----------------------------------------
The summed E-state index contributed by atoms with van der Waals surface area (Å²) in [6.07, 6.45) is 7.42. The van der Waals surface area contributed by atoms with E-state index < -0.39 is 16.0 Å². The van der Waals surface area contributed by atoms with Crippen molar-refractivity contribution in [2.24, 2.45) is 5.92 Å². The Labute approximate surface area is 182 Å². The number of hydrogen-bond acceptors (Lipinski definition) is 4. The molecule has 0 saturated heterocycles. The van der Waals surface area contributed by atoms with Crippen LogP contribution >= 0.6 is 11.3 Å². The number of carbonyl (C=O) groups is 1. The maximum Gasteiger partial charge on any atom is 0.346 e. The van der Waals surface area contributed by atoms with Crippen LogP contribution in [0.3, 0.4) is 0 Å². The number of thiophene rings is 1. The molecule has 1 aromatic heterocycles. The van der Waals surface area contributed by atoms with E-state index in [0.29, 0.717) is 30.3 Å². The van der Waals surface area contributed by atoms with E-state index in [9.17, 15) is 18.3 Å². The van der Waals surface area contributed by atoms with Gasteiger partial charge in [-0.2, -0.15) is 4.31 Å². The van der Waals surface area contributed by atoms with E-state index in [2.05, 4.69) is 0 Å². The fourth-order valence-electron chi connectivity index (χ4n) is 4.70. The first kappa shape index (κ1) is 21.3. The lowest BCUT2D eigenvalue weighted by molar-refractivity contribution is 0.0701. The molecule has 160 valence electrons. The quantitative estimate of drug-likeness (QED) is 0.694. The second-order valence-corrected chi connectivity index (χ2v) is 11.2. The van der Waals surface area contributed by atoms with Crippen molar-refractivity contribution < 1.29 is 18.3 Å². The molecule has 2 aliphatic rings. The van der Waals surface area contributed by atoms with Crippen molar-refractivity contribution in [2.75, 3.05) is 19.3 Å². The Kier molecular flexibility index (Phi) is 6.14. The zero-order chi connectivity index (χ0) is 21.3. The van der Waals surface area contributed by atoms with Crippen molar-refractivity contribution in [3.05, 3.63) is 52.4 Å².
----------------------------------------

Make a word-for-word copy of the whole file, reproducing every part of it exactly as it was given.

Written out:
The summed E-state index contributed by atoms with van der Waals surface area (Å²) in [6.07, 6.45) is 7.42. The van der Waals surface area contributed by atoms with E-state index < -0.39 is 16.0 Å². The van der Waals surface area contributed by atoms with Crippen molar-refractivity contribution in [2.24, 2.45) is 5.92 Å². The Labute approximate surface area is 182 Å². The number of hydrogen-bond acceptors (Lipinski definition) is 4. The molecule has 0 saturated heterocycles. The van der Waals surface area contributed by atoms with Crippen LogP contribution >= 0.6 is 11.3 Å². The number of carbonyl (C=O) groups is 1. The maximum Gasteiger partial charge on any atom is 0.346 e. The van der Waals surface area contributed by atoms with Crippen LogP contribution in [0.3, 0.4) is 0 Å². The number of thiophene rings is 1. The molecule has 1 aromatic heterocycles. The van der Waals surface area contributed by atoms with E-state index in [0.29, 0.717) is 30.3 Å². The van der Waals surface area contributed by atoms with E-state index in [9.17, 15) is 18.3 Å². The van der Waals surface area contributed by atoms with Gasteiger partial charge in [-0.2, -0.15) is 4.31 Å². The van der Waals surface area contributed by atoms with E-state index in [2.05, 4.69) is 0 Å². The fourth-order valence-electron chi connectivity index (χ4n) is 4.70. The first kappa shape index (κ1) is 21.3. The lowest BCUT2D eigenvalue weighted by molar-refractivity contribution is 0.0701. The molecule has 160 valence electrons. The quantitative estimate of drug-likeness (QED) is 0.694. The second-order valence-corrected chi connectivity index (χ2v) is 11.2. The van der Waals surface area contributed by atoms with Crippen molar-refractivity contribution < 1.29 is 18.3 Å². The molecule has 2 aliphatic rings. The van der Waals surface area contributed by atoms with Crippen molar-refractivity contribution in [2.75, 3.05) is 19.3 Å². The Kier molecular flexibility index (Phi) is 6.14. The zero-order chi connectivity index (χ0) is 21.3. The van der Waals surface area contributed by atoms with Crippen molar-refractivity contribution in [3.05, 3.63) is 52.4 Å².